The opinion of the court was delivered by: Kendall J. Newman United States Magistrate Judge
FINDINGS AND RECOMMENDATIONS
Plaintiff is a prisoner at California State Prison-Sacramento ("CSP-SAC"), who proceeds without counsel, in this civil rights action against two CSP-SAC correctional officers, Phelps and Hernandez. (See Dkt. No. 7.) The court found that plaintiff may state potentially cognizable claims against Phelps, pursuant to the Eighth Amendment's proscription against cruel and unusual punishment, the Fourteenth Amendment's protection against arbitrary and capricious punishment, and the Fourteenth Amendment's right to be free from racial discrimination, based on allegations that Phelps improperly restrained plaintiff and inappropriately placed him in holding cages, a suicide cell, and administrative segregation. (Id. at 4.) The court further found that plaintiff may state a potentially cognizable due process claim against Hernandez, for the allegedly authorized and intentional deprivation of plaintiff's property. (Id. at 5.) Defendants have been served and are in the process of completing and filing their responsive pleading.
On April 18, 2011, plaintiff filed a 145-page motion for preliminary injunctive relief, pursuant to which plaintiff seeks an order of this court directing "defendants, their successors, agents and employees and all persons acting in concert with them to stop deliberately violating plaintiff's rights," and directing plaintiff's transfer to another prison. (See generally Dkt. No. 27; id. at 9.) Plaintiff alleges, inter alia, that he is suffering a "long list of reprisals" that include a staff assault; prolonged denial of showers; prolonged denial of outside exercise; shutting off of plaintiff's toilet; substituting plaintiff's legal mail with fake documents; administering a substance in plaintiff's food that has caused an allergic reaction and rendered plaintiff afraid to eat; denial of adequate medical care; setting plaintiff up to engage in a physical altercation with other inmates so that defendants won't be held liable for plaintiff's back injury; turning general population inmates against plaintiff in an effort to get him hurt or killed. (Id. at 1-8.) Significantly, plaintiff does not identify those members of the CSP-SAC staff who he believes are responsible for these actions; rather, plaintiff generally asserts that "staff" and "prison officials" are committing these acts.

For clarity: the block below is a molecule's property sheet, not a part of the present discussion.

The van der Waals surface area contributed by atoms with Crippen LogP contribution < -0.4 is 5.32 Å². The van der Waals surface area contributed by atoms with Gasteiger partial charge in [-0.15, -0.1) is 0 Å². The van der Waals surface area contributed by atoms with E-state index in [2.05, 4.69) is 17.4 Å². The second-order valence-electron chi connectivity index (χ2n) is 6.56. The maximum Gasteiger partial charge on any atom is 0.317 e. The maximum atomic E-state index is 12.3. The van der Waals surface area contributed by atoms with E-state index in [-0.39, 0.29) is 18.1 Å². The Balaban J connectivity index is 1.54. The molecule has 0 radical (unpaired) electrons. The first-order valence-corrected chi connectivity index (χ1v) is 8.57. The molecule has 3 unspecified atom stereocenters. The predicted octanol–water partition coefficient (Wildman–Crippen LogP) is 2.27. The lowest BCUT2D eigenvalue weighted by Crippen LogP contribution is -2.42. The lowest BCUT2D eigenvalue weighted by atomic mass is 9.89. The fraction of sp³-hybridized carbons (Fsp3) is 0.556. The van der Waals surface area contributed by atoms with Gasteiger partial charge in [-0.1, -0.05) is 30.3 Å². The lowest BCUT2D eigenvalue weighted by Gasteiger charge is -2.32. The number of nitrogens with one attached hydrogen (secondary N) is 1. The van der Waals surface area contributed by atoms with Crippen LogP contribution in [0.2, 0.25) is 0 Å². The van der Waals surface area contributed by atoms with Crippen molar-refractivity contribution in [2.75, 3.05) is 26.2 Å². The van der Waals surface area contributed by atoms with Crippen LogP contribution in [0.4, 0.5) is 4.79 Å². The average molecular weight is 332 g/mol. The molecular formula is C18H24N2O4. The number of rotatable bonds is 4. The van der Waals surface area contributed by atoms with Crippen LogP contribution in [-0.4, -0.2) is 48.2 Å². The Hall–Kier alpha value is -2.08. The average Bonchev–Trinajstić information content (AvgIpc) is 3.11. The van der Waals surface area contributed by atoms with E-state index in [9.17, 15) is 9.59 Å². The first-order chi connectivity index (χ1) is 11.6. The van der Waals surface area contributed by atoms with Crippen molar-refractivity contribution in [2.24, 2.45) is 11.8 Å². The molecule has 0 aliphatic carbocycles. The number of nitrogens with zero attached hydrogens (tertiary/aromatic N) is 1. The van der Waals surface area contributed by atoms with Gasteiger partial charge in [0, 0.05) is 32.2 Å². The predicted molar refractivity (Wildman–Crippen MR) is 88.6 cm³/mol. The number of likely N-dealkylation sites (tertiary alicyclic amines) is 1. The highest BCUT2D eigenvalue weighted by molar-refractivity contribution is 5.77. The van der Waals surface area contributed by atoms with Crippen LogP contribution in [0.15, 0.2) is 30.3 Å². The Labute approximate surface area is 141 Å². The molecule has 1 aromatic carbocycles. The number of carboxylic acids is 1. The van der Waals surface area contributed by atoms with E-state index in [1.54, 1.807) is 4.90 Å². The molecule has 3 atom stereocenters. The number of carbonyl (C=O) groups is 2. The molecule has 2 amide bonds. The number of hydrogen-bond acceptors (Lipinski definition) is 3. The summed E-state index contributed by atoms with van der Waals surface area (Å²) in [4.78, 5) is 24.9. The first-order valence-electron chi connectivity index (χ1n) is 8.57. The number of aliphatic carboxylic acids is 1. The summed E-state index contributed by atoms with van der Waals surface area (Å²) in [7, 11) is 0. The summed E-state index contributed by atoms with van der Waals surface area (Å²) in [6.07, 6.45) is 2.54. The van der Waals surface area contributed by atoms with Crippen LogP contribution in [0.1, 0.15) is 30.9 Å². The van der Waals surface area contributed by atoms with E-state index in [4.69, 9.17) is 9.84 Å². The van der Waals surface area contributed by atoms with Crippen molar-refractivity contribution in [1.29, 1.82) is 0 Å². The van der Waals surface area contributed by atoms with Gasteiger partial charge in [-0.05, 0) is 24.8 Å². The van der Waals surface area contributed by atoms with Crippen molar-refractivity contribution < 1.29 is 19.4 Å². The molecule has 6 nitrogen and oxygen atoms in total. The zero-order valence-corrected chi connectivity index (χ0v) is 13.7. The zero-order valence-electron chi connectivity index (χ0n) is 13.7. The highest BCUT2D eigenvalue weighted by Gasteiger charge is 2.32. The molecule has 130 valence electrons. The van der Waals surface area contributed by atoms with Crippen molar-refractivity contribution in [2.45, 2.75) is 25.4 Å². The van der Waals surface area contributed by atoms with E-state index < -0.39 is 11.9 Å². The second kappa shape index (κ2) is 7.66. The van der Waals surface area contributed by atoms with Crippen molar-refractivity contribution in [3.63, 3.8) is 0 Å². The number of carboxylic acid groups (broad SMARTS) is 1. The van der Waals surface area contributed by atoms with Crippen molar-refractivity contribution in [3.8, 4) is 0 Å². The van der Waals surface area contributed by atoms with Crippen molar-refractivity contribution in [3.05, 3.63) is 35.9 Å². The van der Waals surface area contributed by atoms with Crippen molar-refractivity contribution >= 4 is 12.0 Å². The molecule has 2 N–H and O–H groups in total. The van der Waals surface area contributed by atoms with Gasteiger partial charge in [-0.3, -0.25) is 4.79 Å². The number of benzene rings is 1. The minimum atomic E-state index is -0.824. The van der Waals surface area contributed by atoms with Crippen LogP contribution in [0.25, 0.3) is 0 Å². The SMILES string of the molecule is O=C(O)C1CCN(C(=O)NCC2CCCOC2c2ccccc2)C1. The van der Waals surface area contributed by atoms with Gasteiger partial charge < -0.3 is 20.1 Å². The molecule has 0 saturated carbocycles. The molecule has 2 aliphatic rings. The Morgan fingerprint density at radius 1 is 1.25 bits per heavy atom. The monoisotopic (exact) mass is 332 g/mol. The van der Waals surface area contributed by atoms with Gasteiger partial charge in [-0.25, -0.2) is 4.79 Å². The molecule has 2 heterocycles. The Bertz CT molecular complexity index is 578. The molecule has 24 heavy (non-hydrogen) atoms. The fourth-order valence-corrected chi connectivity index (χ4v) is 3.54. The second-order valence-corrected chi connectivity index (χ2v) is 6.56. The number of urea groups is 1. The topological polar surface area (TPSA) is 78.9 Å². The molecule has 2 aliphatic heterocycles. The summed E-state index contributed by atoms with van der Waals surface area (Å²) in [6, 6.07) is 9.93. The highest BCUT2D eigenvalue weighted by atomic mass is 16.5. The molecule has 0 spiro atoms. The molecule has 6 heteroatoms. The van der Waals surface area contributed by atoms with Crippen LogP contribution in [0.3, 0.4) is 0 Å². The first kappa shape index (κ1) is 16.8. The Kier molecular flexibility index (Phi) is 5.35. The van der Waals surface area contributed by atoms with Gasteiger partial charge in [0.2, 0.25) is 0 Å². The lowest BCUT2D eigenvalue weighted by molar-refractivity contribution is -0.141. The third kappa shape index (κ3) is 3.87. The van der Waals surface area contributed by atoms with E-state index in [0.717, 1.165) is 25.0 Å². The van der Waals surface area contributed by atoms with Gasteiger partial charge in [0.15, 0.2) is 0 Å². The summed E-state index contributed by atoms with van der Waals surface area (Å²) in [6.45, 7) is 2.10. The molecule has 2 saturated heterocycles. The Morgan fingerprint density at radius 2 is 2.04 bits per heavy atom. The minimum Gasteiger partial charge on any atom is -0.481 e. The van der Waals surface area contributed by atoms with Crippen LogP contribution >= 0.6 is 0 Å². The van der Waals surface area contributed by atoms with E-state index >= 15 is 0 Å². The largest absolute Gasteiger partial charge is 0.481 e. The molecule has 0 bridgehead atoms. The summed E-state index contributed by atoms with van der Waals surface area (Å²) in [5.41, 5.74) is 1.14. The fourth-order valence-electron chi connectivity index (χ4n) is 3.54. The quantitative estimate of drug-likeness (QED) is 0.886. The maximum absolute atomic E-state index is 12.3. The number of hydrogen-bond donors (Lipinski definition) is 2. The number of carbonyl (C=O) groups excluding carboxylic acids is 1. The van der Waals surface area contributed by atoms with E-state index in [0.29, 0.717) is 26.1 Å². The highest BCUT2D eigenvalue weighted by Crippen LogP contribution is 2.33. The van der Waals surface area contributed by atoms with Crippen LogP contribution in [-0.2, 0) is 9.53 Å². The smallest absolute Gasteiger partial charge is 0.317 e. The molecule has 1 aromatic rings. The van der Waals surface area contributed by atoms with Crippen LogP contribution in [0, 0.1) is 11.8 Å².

Plaintiff contends that a preliminary injunction is necessary because plaintiff has no adequate remedy at law; he faces the possibility of irreparable harm absent this court's intervention; the threatened injuries plaintiff faces outweigh any interests defendants may have in maintaining the status quo; the public interest would be served by protecting plaintiff's rights and safety; and there is a reasonably likelihood that plaintiff will prevail on the merits of the underlying claims.